The unexpected surprises that lurk around the next corner are one of the things that can make travel so interesting.
Boy, did we get one of those in the mountains of northern Georgia when we came upon the old fashioned Bavarian village of Helen.
Tucked into a valley on the banks of The Chattahoochee River, we suddenly found ourselves driving through an anachronism of epic proportions. Every building, down to the gas station (and tattoo parlor), looked like Heidi ought to walk out the door any second.
Two thoughts leapt to our minds... how did this happen, and I'll bet we can get a good bratwurst.
Our initial theory on the first point was that a bunch of immigrants must have moved here long ago and, because of the isolation, the town took on characteristics of their native country. We'd seen similar situations before, in Holland, Michigan and Solvang, California, but that's not what happened here.
Helen began as a mining town when gold was discovered in them thar hills back in 1828. After the gold dried up, timber was king and a huge sawmill dominated the town. But during the depression that went bust too. By the sixties, ghost town status seemed eminent. Then, in 1968, some local businessmen had a big idea to remake the entire town into an alpine Bavarian village. The next year a zoning law was passed.
Their gamble paid off as Helen now hosts over a million tourists a year. A huge portion of those visitors come in the fall for Oktoberfest, which has been celebrated for forty-two years.
The holiday season is becoming quite popular too, with a Christkindlmarkt, a parade, and The Festival of Trees.
After a bit of browsing it seemed like a good time to check on the other of our two thoughts, bratwurst.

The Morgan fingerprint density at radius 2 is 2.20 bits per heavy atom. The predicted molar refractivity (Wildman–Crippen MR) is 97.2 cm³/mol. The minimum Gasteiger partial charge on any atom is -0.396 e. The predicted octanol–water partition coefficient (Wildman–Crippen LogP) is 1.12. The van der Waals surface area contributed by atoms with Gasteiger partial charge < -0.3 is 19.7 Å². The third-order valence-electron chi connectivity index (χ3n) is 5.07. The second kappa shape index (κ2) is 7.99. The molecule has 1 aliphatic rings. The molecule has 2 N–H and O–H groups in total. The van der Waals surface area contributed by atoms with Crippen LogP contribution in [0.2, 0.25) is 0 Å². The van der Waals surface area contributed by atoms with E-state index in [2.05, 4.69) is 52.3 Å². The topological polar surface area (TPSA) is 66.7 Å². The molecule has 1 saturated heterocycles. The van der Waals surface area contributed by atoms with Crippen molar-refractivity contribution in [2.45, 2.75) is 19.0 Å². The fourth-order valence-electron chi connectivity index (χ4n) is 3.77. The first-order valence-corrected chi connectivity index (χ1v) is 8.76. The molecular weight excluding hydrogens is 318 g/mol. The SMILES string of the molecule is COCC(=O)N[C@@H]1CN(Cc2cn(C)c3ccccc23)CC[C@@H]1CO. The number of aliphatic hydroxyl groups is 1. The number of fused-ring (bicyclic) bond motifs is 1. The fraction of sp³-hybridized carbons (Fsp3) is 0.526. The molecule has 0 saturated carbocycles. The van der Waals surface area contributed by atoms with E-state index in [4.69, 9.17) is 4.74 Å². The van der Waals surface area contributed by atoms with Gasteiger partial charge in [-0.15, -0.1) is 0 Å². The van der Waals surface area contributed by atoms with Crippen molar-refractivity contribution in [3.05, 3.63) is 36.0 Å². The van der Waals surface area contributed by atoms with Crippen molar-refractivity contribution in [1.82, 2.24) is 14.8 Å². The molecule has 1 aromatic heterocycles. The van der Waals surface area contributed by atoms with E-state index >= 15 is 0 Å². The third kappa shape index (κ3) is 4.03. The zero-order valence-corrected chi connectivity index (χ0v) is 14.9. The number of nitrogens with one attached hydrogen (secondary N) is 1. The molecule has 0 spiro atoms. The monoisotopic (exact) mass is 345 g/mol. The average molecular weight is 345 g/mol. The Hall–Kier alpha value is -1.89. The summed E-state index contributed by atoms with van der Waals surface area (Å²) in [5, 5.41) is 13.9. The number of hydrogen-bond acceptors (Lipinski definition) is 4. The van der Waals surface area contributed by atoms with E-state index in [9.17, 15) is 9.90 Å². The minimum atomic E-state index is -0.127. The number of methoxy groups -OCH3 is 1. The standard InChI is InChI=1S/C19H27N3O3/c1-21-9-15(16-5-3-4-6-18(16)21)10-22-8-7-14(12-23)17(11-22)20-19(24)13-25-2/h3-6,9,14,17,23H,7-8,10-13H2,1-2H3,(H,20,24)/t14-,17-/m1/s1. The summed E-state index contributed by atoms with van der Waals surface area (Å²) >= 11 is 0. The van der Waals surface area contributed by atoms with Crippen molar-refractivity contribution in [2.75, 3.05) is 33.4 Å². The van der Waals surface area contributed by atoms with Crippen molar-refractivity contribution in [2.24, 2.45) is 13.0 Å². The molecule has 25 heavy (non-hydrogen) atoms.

Across from the market, overlooking King Ludwick's Biergarten, we found the Old Heidelburg, an excellent replica of a typical Gasthaus.
With a quick scan of the menu we put in an order for a couple sausages, sauerkraut, and some potato pancakes.
As wrong as we were with our initial theory about why Helen looks like a hamlet in Deutschland, we were right about our likelihood of finding a bodacious brat.
Oh, yeah, and the pancakes were delicious too.
Whilst chomping away, we discussed a couple of curious attractions involving animals that we had noticed on our first pass through town, and decided they were both on our after lunch "must see" list.
Since the Black Forest Bear Park was right down the street, we headed there first.
Note: We've been notified that this "attraction" has closed.
After forking over five dollars each, we were told about the different types of bears in the "park," black, Asian, cinnamon and even grizzlies (grizzlies!), then were pointed in the direction of some stairs.
At the top there were plates of apples and bread for feeding the bears, one dollar each please. We grabbed one and walked over to look down into the bear enclosures.
This was hardly a park, bunker would be a better term.
While it was interesting, and likely the only chance we'll ever get to feed a full grown grizzly, there was an overall pitiful air to the place.
In their defense, the park has rescued orphaned and injured wild bears, and the animals seem well cared for, but seeing these massive creatures confined to concrete cells and reduced to begging tourists for a morsel of food didn't feel too good.